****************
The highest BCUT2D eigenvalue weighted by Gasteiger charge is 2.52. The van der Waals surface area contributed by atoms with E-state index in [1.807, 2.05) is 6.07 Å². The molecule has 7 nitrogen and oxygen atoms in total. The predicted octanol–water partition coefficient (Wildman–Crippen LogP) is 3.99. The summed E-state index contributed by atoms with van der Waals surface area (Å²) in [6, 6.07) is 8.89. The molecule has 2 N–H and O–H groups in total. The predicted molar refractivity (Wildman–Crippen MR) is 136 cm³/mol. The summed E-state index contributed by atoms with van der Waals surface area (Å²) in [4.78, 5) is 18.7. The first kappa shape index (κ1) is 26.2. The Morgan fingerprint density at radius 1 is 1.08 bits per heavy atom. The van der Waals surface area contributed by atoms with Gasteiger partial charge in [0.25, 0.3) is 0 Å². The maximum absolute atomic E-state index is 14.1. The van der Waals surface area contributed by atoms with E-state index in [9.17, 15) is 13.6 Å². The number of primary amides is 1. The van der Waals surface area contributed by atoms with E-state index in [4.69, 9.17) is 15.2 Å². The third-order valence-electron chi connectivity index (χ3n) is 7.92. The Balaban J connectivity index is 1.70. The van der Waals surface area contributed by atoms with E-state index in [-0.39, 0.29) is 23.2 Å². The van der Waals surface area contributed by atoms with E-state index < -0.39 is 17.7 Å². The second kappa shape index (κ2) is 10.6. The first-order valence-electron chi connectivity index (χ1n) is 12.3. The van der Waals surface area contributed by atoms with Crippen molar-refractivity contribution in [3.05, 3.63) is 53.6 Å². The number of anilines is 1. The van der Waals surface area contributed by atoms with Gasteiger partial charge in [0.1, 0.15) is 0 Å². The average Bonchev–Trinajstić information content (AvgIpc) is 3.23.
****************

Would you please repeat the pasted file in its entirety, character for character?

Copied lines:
The highest BCUT2D eigenvalue weighted by Gasteiger charge is 2.52. The van der Waals surface area contributed by atoms with E-state index in [1.807, 2.05) is 6.07 Å². The molecule has 7 nitrogen and oxygen atoms in total. The predicted octanol–water partition coefficient (Wildman–Crippen LogP) is 3.99. The summed E-state index contributed by atoms with van der Waals surface area (Å²) in [6, 6.07) is 8.89. The molecule has 2 N–H and O–H groups in total. The predicted molar refractivity (Wildman–Crippen MR) is 136 cm³/mol. The summed E-state index contributed by atoms with van der Waals surface area (Å²) in [4.78, 5) is 18.7. The first kappa shape index (κ1) is 26.2. The Morgan fingerprint density at radius 1 is 1.08 bits per heavy atom. The van der Waals surface area contributed by atoms with Gasteiger partial charge in [0.25, 0.3) is 0 Å². The maximum absolute atomic E-state index is 14.1. The van der Waals surface area contributed by atoms with E-state index in [9.17, 15) is 13.6 Å². The number of primary amides is 1. The van der Waals surface area contributed by atoms with E-state index in [4.69, 9.17) is 15.2 Å². The third-order valence-electron chi connectivity index (χ3n) is 7.92. The Balaban J connectivity index is 1.70. The van der Waals surface area contributed by atoms with E-state index in [-0.39, 0.29) is 23.2 Å². The van der Waals surface area contributed by atoms with E-state index < -0.39 is 17.7 Å². The second kappa shape index (κ2) is 10.6. The first-order valence-electron chi connectivity index (χ1n) is 12.3. The van der Waals surface area contributed by atoms with Crippen molar-refractivity contribution in [3.05, 3.63) is 53.6 Å². The number of anilines is 1. The van der Waals surface area contributed by atoms with Gasteiger partial charge in [0.1, 0.15) is 0 Å². The average Bonchev–Trinajstić information content (AvgIpc) is 3.23.